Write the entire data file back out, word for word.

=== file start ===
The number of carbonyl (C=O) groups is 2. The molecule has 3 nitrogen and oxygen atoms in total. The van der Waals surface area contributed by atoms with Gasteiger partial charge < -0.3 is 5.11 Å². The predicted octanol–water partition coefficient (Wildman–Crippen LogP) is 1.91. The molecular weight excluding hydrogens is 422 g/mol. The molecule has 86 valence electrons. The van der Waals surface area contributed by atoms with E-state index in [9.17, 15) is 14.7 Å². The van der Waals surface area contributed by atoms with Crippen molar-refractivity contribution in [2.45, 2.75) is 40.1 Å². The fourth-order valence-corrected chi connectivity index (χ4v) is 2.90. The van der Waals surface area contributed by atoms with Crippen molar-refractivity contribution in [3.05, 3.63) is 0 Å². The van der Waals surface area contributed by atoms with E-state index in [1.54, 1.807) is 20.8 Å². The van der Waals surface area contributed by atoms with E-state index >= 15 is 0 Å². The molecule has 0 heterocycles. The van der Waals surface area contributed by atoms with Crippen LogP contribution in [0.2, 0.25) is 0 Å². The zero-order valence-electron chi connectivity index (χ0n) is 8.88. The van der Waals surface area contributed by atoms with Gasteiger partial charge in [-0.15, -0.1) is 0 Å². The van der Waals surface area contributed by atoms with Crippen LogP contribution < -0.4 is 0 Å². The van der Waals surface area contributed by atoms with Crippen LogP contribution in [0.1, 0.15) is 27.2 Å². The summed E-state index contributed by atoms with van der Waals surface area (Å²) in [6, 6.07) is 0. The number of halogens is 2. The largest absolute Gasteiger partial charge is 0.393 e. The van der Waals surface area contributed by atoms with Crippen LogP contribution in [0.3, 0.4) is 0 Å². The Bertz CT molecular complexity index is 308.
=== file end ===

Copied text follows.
The number of carbonyl (C=O) groups is 2. The molecule has 3 nitrogen and oxygen atoms in total. The van der Waals surface area contributed by atoms with Gasteiger partial charge < -0.3 is 5.11 Å². The predicted octanol–water partition coefficient (Wildman–Crippen LogP) is 1.91. The molecular weight excluding hydrogens is 422 g/mol. The molecule has 86 valence electrons. The van der Waals surface area contributed by atoms with E-state index in [9.17, 15) is 14.7 Å². The van der Waals surface area contributed by atoms with Crippen molar-refractivity contribution in [2.45, 2.75) is 40.1 Å². The fourth-order valence-corrected chi connectivity index (χ4v) is 2.90. The van der Waals surface area contributed by atoms with Crippen molar-refractivity contribution in [3.05, 3.63) is 0 Å². The van der Waals surface area contributed by atoms with E-state index in [1.54, 1.807) is 20.8 Å². The van der Waals surface area contributed by atoms with E-state index >= 15 is 0 Å². The molecule has 0 heterocycles. The van der Waals surface area contributed by atoms with Crippen LogP contribution in [0.2, 0.25) is 0 Å². The zero-order valence-electron chi connectivity index (χ0n) is 8.88. The van der Waals surface area contributed by atoms with Gasteiger partial charge in [-0.15, -0.1) is 0 Å². The van der Waals surface area contributed by atoms with Crippen LogP contribution < -0.4 is 0 Å². The van der Waals surface area contributed by atoms with Crippen LogP contribution in [0.1, 0.15) is 27.2 Å². The summed E-state index contributed by atoms with van der Waals surface area (Å²) in [6, 6.07) is 0. The number of halogens is 2. The largest absolute Gasteiger partial charge is 0.393 e. The van der Waals surface area contributed by atoms with Crippen LogP contribution in [0.3, 0.4) is 0 Å². The Bertz CT molecular complexity index is 308.